- The Washington Times - Tuesday, March 23, 2004

If the Clinton administration had a plan to capture or kill Osama bin Laden and to dismantle the al Qaeda terrorist network, as his former counterterrorism chief claims, how come the Clinton administration didn’t implement it?

Lesley Stahl of CBS did not ask this question of Richard Clarke in her fawning interview on “60 Minutes,” but somebody should.

Mr. Clarke claimed in the “60 Minutes” interview and in his just-published book, “Against All Enemies,” that Bush administration officials weren’t much concerned about international terrorism until the September 11, 2001, attacks.

“I find it outrageous that the president is running for re-election on the grounds that he’s done such great things about terrorism,” Mr. Clarke told Miss Stahl. “He ignored terrorism for months, when maybe we could have done something to stop September 11.”

Mr. Clarke and other Democrats want to blame Mr. Bush for his predecessor’s failings, but it won’t wash. The Bush national security team did listen to the recommendations of Mr. Clarke and other Clinton holdovers, but found them wanting, National Security Adviser Condoleezza Rice wrote in The Washington Post Mar. 22. “We judged that the collection of ideas presented to us were insufficient for the strategy President Bush sought,” Miss Rice said. “The president wanted more than occasional, retaliatory cruise missile strikes. He told me he was ‘tired of swatting flies.’ ”

Mr. Clarke’s charge that worries about al Qaeda took a back seat to concerns about Iraq and ballistic missile defense is false, Miss Rice said. The first foreign policy strategy document adopted by the administration was a plan to compel the Taliban in Afghanistan to stop providing sanctuary to al Qaeda, or to oust the regime if it failed to comply, she said.

The thrust of Mr. Clarke’s complaint is that Mr. Bush failed to do in eight months what President Clinton failed to do in eight years. But all he has to offer is a continuation of the “law enforcement” approach to terrorism that failed to deter the first World Trade Center bombing in 1993; the bombing of the Khobar Towers barracks in Saudi Arabia in 1996; the attacks on the U.S. Embassies in Kenya and Tanzania in 1998, and the attack on the USS Cole in 2000.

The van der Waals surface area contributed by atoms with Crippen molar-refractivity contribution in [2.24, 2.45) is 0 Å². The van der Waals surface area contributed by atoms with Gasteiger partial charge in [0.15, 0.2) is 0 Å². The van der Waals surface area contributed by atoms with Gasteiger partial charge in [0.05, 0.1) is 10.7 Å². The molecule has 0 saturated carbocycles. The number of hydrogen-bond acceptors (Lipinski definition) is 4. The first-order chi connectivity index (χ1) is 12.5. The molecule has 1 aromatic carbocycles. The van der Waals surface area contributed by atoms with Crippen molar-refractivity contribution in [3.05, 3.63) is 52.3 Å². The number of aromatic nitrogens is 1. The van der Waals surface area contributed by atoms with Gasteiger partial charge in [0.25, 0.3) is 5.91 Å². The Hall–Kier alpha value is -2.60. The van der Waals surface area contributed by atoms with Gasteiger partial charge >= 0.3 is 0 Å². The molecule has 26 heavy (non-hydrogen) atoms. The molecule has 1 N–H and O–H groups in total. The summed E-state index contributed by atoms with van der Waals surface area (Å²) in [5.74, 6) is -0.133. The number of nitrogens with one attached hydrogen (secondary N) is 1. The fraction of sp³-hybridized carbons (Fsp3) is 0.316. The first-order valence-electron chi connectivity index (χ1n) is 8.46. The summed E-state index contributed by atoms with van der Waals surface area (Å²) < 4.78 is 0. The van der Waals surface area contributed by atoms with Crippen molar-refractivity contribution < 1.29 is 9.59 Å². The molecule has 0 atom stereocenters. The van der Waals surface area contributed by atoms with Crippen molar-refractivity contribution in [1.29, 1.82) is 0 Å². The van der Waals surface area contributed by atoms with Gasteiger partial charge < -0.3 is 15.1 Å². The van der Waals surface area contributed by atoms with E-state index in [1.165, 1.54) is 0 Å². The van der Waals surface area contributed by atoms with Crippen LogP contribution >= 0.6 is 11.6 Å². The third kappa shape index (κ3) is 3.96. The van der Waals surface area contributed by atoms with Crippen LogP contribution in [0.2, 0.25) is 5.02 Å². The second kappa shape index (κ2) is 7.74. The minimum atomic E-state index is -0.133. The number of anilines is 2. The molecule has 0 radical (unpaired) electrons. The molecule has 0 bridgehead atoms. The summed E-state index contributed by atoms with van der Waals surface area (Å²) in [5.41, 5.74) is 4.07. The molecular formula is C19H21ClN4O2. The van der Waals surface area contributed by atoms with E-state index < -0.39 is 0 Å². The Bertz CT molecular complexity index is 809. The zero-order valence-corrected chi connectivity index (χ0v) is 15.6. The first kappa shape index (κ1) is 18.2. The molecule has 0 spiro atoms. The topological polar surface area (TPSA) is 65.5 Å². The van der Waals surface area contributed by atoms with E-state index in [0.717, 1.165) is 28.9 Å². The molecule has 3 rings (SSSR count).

No wonder Mr. Bush wanted a different approach. But a new strategy takes time to devise and put into effect. The speed with which Mr. Bush acted against the Taliban after September 11 indicates considerable planning had been done in the preceding months.

The September 11 plot had been hatched well before Mr. Bush became president. Most of the conspirators were in this country before he took the oath of office. It would be unfair to blame Mr. Clinton for the parlous state of intelligence and counterintelligence in the CIA and FBI at the time. But it is fair to note he did nothing to improve the situation during his two terms of office.

President Bush has.

Though there is no evidence Mr. Bush lacked concern about al Qaeda, there is considerable evidence Mr. Clinton didn’t worry about the terror group as much as hindsight suggests he should have. Britain’s Sunday Times reported Jan. 6, 2002, that Mr. Clinton turned down at least three offers from foreign governments to help seize Osama bin Laden.

“The main reasons were legal,” the Sunday Times said. “There was no evidence that could be brought against bin Laden in an American court.” Mr. Clinton’s legalistic approach to terror may explain why his administration also passed up an opportunity to kill bin Laden in the fall of 2000.

NBC news obtained a surveillance videoshot by a Predator drone of bin Laden at the Tarnak Farms training camp in Afghanistan. An air strike could have taken him out. But Gary Schroen, former CIA station chief in Pakistan, told NBC’s Lisa Meyers the White House instructed the CIA to try to capture bin Laden alive, not kill him.

Can terrorism be defeated with subpoenas, dialogue and nuance, or are bombs and bullets required? The key issue in this election is whether we will continue waging war on terror, as Mr. Bush plans, or retreat to the failed legalistic approach of the Clinton years, as advocated by Mr. Clarke and Sen. John Kerry of Massachusetts.

Jack Kelly, a syndicated columnist, is a former Marine and Green Beret and a former deputy assistant secretary of the Air Force in the Reagan administration. He is national security writer for the Pittsburgh (Pa.) Post-Gazette.

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